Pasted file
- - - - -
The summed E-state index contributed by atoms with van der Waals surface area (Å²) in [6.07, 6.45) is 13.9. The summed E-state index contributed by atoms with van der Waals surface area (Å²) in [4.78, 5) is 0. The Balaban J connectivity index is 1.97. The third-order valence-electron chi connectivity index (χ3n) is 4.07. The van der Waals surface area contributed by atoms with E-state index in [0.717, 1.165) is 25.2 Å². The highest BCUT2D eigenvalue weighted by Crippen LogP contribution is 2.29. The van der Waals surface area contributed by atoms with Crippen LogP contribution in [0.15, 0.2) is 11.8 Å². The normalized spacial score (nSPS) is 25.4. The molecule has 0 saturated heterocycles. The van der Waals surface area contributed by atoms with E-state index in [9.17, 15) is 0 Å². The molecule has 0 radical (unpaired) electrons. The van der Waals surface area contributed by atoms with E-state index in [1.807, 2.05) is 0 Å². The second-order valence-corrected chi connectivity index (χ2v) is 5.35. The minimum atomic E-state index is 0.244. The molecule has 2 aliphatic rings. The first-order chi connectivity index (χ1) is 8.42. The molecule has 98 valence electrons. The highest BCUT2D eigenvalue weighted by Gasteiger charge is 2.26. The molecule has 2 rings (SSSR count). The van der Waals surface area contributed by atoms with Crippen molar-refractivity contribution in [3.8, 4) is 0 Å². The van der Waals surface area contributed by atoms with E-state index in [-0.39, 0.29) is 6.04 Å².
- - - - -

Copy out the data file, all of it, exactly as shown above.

The summed E-state index contributed by atoms with van der Waals surface area (Å²) in [6.07, 6.45) is 13.9. The summed E-state index contributed by atoms with van der Waals surface area (Å²) in [4.78, 5) is 0. The Balaban J connectivity index is 1.97. The third-order valence-electron chi connectivity index (χ3n) is 4.07. The van der Waals surface area contributed by atoms with E-state index in [0.717, 1.165) is 25.2 Å². The highest BCUT2D eigenvalue weighted by Crippen LogP contribution is 2.29. The van der Waals surface area contributed by atoms with Crippen LogP contribution in [0.15, 0.2) is 11.8 Å². The normalized spacial score (nSPS) is 25.4. The molecule has 0 saturated heterocycles. The van der Waals surface area contributed by atoms with E-state index in [9.17, 15) is 0 Å². The molecule has 0 radical (unpaired) electrons. The van der Waals surface area contributed by atoms with E-state index in [1.807, 2.05) is 0 Å². The second-order valence-corrected chi connectivity index (χ2v) is 5.35. The minimum atomic E-state index is 0.244. The molecule has 2 aliphatic rings. The first-order chi connectivity index (χ1) is 8.42. The molecule has 98 valence electrons. The highest BCUT2D eigenvalue weighted by Gasteiger charge is 2.26. The molecule has 2 rings (SSSR count). The van der Waals surface area contributed by atoms with Crippen molar-refractivity contribution in [3.8, 4) is 0 Å². The van der Waals surface area contributed by atoms with E-state index in [-0.39, 0.29) is 6.04 Å².